116 3rd St SE
Cedar Rapids, Iowa 52401
A farmer from northeast Iowa left me a phone message the other night, after I wrote about the possibility of farmers getting paid for sequestering carbon in the soil.
He wanted to know my agricultural credentials, with the implication that my lack thereof meant I shouldn’t be sounding off on these issues. It’s true, I don’t farm, nor do I have an agronomy degree. I did inherit land from my mother, so I still have a tie to my family’s farm heritage.
I’ve spent the better part of the last 13 years, after the flood of 2008, learning what I can about water, and how land use and farming practices affect both its quality and flooding. I’ve listened to plenty of experts, and farmers, in my effort to advocate for improvements.
I called the guy back, which surprised him. But I didn’t change his mind. He also made sure I knew that he’s contacted the pork producers about my columns.
Are they going to revoke my barbecue privileges? Who knows?
The next morning, I read Erin Jordan’s story in The Gazette about a state lawmaker who didn’t like a piece written by a University of Iowa research engineer, Chris Jones, pointing out how water pollution generated by farms, often owned and run by wealthy white guys, negatively affects drinking water in urban areas with more minorities and low-income people. He used Ottumwa as an example, also home to a meatpacking plant staffed by immigrant labor.
Jones’ piece prompted state Rep. Chad Ingels, R-Randalia, to contact a pair of UI faculty members up the chain of command. Ingels said he’s been supportive of academic freedom, but Jones’ piece would “make me reconsider my position.”
Ingels disagrees with Jones’ argument that race plays a factor in our failure to address dirty water. “I didn’t like that it made me feel that way,” Ingels told The Gazette.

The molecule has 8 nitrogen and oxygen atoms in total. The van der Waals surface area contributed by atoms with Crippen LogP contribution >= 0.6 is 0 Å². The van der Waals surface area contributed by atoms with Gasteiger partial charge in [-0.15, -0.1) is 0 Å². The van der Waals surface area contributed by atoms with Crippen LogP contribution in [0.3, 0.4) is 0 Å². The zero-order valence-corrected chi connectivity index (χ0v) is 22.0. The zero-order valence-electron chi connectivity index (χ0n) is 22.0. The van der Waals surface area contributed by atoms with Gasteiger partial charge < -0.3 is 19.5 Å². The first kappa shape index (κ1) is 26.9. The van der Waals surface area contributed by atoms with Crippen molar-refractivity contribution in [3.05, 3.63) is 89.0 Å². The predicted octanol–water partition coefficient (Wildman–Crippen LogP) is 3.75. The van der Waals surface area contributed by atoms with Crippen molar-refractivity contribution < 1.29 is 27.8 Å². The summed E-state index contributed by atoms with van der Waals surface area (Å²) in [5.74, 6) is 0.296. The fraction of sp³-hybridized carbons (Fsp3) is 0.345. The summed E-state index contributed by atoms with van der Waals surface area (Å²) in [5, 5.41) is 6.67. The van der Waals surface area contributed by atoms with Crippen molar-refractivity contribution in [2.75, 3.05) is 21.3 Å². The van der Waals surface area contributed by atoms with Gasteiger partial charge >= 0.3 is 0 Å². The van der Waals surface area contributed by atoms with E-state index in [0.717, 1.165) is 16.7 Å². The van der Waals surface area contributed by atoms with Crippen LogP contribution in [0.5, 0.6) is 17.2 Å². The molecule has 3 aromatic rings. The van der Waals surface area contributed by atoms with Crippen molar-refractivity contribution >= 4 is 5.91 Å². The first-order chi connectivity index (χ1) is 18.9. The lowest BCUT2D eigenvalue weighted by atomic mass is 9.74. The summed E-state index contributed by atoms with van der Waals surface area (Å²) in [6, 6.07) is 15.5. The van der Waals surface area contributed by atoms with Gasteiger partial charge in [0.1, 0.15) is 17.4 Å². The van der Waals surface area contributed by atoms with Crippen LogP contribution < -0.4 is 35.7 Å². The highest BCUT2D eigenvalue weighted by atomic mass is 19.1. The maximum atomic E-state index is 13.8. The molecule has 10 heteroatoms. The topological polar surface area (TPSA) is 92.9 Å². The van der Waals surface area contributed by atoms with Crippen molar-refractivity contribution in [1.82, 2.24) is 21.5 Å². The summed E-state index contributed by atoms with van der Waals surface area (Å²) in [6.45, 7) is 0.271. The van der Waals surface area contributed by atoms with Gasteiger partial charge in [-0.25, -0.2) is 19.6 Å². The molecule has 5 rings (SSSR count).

What should make him uncomfortable is that farmers use practices that result in problems for people of color and their downstream communities. Ditto when agriculture lobbies against changes that might mitigate those problems. Don’t like “racist?” How about “recklessly indifferent?” Feel better?
Jones has given us a lot to think about. For his trouble, he gets a lawmaker going over his head threatening to support a ban on tenure. We’re seeing a lot of this at the Statehouse. GOP lawmakers throwing around their influence to shut people up when speech makes them uncomfortable.
Ingels also was critical of UI professor Larry Weber, who said on public TV that manure runs into waterways. The nutrients from manure run off, Ingels contends, but it’s not raw manure. Feel better?
The point is there’s a strong culture of denial in this state which feeds a lot of ridiculous pushback when people are critical of agriculture. A powerful industry has a remarkably thin skin.
Fact is, Iowa has a serious water quality problem. Science tells us agriculture is the No. 1 source of nitrates and phosphorus fouling waterways and closing beaches. Our leaders, heavily influenced by wealthy agricultural interests profiting from the status quo, are doing precious little about it.
Researchers such as Jones, Weber and others have offered solutions — taking marginal land out of production, addressing the over-application of nitrogen fertilizer and creating digitized manure management plans that actually manage manure, to name a few. No one seems to be listening.
“I am … convinced things will not get better until we smash this kowtow culture. I've been a part of that culture in the past, but I am not going back to it, ever,” Jones wrote on Twitter.
Same here, despite my lack of credentials
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